Republic of the Philippines
G.R. No. 192164 October 12, 2011
ANSELMO DE LEON CUYO, Petitioner,
PEOPLE OF THE PHILIPPINES, Respondent.
D E C I S I O N
Before us is a Petition for Review under Rule 45 assailing the Order1 issued by Branch 28 of the Regional Trial Court of San Fernando City, La Union, in Special Civil Action Case No. 0001-10.
The antecedent facts are as follows:
Petitioner Anselmo Cuyo and Alejo Cuyo are estranged brothers. Petitioner filed a complaint for illegal possession of firearms against Alejo. On 20 November 2003, petitioner appeared before Judge Samuel H. Gaerlan of the Regional Trial Court (RTC), Branch 26, San Fernando City, La Union with regard to the application for a search warrant by the Criminal Investigation and Detective Group (CIDG) for the search of the house of Alejo, and, in the course of the proceedings, made untruthful statements under oath. Consequently, Alejo filed a complaint for perjury against petitioner.
On 25 August 2009, Branch 1 of the Municipal Trial Court in Cities (MTCC) in San Fernando City, La Union, found petitioner guilty beyond reasonable doubt of the offense of perjury under Article 183 of the Revised Penal Code and sentenced him to imprisonment of four (4) months and one (1) day to one (1) year. He was likewise ordered to pay private complainant Alejo Cuyo the amount of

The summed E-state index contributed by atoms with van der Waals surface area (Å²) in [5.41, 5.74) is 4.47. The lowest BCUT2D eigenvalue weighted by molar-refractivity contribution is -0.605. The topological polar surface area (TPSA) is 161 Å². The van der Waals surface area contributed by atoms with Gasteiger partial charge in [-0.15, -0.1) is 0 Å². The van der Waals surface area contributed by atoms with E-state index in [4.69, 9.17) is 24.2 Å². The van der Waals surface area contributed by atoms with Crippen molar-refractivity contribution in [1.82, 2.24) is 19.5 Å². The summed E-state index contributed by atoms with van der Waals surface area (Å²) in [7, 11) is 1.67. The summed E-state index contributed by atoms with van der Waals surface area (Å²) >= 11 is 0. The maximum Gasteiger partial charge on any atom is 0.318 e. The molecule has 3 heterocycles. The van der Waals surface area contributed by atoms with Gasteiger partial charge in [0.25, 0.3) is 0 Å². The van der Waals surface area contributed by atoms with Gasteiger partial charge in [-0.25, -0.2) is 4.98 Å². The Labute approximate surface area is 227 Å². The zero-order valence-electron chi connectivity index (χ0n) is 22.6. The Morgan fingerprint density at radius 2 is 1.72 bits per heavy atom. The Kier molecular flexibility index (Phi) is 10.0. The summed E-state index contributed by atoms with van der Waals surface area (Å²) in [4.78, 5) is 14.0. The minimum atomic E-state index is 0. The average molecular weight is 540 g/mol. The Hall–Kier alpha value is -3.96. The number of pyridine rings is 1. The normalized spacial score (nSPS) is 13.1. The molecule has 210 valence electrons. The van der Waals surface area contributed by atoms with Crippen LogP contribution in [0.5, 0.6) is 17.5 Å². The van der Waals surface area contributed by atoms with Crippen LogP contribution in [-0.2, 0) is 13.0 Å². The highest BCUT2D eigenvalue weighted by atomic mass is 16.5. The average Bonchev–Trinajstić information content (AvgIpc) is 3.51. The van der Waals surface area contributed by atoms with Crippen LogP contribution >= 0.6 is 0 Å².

P10,000 for attorney’s fees and litigation expenses.2 Petitioner was not present during the promulgation of the judgment and was represented by his counsel instead.
On 28 August 2009, petitioner filed a Motion for Reconsideration3 of the Decision, but the motion was subsequently denied4 by the MTCC on 19 October 2009.
Petitioner received the Order of the MTCC denying his Motion for Reconsideration on 23 October 2009. He subsequently filed a Motion for Probation5 on 5 November 2009.
On 6 January 2010, the MTCC issued an Order6 denying petitioner’s latter motion on the ground that it had been filed beyond the reglementary period of fifteen (15) days as provided by Section 4 of Presidential Decree No. 968, as amended, or the Probation Law of 1976.7 The reckoning date used by the MTCC in computing the 15 day period was the day of promulgation on 25 August 2009, tolled by the period from the filing of the Motion for Reconsideration to the receipt of the Order denying the motion on 23 October 2009. Thus, the MTCC stated: